Ms Abrams spoke at the 2016 Democratic convention, where Hillary Clinton was nominated: GETTY IMAGES
A former Georgia lawmaker and author has taken a major step towards becoming the first ever African-American female governor of a US state.
Stacey Abrams won the Democratic Party primary on Tuesday, telling voters that trying to "convert" Republicans into Democrats had previously failed, reports the BBC.
A Democrat has not held the red state's governor's mansion since 2003. Abrams, 44, will face a Republican candidate in the high-stakes mid-term contest in November.
Lt Gov Casey Cagle won the Republican primary on Tuesday, and will face Georgia's secretary of state Brian Kemp in a run-off on 24 July to decide her eventual opponent.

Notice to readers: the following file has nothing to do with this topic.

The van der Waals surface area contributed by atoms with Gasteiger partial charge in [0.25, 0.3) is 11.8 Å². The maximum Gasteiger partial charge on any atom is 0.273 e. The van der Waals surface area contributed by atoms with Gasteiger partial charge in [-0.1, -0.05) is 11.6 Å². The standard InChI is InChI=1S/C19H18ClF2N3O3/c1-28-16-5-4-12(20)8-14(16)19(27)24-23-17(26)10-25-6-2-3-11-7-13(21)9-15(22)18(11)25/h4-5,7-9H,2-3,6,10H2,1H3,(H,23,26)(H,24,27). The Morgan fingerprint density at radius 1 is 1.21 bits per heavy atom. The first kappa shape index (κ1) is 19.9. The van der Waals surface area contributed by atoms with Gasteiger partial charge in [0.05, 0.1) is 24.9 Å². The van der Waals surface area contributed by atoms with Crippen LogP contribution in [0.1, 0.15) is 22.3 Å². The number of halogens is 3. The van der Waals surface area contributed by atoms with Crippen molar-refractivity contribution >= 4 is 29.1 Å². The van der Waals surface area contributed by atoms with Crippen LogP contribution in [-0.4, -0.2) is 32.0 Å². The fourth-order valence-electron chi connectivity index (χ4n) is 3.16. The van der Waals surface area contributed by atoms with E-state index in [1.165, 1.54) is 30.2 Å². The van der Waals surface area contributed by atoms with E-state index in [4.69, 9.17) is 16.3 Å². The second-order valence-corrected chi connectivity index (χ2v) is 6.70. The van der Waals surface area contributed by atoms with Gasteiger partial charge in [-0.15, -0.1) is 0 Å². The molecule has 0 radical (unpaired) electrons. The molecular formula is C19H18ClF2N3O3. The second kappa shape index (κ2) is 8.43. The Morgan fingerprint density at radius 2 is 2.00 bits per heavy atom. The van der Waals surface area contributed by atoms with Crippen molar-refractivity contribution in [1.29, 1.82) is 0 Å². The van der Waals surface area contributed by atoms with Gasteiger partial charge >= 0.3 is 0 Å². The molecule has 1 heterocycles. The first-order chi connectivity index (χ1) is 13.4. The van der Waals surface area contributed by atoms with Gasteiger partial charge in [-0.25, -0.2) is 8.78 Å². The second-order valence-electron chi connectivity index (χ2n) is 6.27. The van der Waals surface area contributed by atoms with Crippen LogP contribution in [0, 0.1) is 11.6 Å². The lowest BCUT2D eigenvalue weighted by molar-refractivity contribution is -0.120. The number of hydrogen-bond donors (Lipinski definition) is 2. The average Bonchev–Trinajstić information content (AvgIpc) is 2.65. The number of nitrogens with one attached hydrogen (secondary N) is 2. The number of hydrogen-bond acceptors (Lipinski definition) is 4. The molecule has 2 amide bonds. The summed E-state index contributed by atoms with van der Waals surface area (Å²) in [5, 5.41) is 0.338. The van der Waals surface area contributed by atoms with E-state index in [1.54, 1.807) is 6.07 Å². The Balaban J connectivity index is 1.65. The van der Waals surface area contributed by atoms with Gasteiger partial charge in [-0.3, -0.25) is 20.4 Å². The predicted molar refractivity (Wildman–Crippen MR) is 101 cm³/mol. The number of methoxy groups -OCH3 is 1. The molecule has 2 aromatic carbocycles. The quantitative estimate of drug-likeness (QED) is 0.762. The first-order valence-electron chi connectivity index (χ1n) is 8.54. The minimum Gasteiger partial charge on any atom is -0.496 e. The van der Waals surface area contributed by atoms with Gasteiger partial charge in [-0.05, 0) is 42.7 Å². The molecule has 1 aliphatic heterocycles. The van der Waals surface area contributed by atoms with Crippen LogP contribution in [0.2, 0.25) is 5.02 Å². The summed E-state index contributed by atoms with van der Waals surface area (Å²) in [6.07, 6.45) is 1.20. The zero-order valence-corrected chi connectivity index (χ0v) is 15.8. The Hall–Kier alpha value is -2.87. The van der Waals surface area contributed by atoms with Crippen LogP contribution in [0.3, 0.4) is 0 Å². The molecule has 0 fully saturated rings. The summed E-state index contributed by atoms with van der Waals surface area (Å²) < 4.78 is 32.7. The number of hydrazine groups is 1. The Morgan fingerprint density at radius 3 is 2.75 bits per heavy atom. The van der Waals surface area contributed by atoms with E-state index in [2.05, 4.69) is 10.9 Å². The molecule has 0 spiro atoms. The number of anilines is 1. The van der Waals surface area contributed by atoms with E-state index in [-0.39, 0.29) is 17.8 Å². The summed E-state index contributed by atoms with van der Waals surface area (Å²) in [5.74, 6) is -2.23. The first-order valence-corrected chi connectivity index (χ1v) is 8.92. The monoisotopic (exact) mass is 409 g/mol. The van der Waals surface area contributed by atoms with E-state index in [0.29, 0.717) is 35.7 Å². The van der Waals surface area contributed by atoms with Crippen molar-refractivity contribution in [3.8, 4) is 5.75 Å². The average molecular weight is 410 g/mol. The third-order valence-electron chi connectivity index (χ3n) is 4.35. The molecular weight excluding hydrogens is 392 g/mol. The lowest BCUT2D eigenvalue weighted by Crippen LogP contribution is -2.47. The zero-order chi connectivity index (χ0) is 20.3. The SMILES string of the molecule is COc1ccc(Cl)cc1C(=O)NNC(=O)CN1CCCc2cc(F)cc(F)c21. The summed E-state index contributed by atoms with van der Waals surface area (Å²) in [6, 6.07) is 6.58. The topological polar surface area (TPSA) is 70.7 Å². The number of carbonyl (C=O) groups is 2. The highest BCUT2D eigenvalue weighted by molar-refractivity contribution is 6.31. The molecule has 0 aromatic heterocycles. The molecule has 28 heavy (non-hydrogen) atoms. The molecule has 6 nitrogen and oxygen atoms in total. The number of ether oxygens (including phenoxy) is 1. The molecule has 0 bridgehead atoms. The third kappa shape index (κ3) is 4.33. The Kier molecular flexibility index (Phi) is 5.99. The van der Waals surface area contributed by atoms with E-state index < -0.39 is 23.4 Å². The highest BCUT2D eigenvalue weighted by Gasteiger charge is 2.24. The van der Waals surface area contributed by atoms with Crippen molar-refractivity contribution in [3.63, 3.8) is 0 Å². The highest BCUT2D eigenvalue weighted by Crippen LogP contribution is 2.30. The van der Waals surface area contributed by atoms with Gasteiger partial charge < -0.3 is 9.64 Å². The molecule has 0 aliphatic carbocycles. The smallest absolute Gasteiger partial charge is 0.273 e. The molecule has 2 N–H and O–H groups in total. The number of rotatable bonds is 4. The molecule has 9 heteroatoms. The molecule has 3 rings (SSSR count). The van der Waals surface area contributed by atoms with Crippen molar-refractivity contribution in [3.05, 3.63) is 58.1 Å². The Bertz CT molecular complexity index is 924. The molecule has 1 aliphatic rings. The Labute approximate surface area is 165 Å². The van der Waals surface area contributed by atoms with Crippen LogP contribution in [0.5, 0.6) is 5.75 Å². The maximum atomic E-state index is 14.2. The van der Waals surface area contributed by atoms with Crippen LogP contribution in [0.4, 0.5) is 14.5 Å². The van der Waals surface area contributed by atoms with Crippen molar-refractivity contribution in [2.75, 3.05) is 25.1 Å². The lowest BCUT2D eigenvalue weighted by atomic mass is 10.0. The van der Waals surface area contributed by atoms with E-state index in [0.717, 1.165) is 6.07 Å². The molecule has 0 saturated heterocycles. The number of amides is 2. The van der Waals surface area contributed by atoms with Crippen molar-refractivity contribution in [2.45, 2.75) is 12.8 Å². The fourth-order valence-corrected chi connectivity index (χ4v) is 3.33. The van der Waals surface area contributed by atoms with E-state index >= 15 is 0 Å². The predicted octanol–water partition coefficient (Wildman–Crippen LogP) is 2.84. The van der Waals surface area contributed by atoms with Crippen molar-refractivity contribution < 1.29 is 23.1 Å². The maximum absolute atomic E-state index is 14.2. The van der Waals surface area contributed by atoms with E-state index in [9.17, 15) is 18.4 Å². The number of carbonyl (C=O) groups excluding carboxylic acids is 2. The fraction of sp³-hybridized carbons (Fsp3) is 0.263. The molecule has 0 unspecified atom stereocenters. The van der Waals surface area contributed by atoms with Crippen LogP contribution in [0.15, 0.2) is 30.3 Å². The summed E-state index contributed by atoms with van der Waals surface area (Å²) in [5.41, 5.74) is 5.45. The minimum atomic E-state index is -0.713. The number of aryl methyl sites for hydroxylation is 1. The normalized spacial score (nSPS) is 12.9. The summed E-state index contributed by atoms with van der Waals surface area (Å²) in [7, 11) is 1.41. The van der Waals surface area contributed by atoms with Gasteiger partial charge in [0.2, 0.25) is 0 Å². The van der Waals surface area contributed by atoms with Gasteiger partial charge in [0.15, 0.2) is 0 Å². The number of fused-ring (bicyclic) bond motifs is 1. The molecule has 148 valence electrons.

If elected in the deeply conservative state, Ms Abrams would become the first woman and the first person from an ethnic minority to lead the southern state.
A number of women battled for and won their Democratic Party mid-term bids in Kentucky, Arkansas and Texas, highlighting the strength of female candidates in the wake of the #MeToo and #TimesUp movements.
Among the winners was political newcomer Amy McGrath, a former fighter pilot, who won a Kentucky primary for a seat in the US Congress.
"It's more, this time, this climate, right now," Ms McGrath told CNN before her win against Lexington Mayor Jim Gray. "It's very clear that people are looking for more women."
The US currently has six female governors. Abrams prevailed over Stacey Evans, a 40-year-old state representative, with three-quarters of the vote.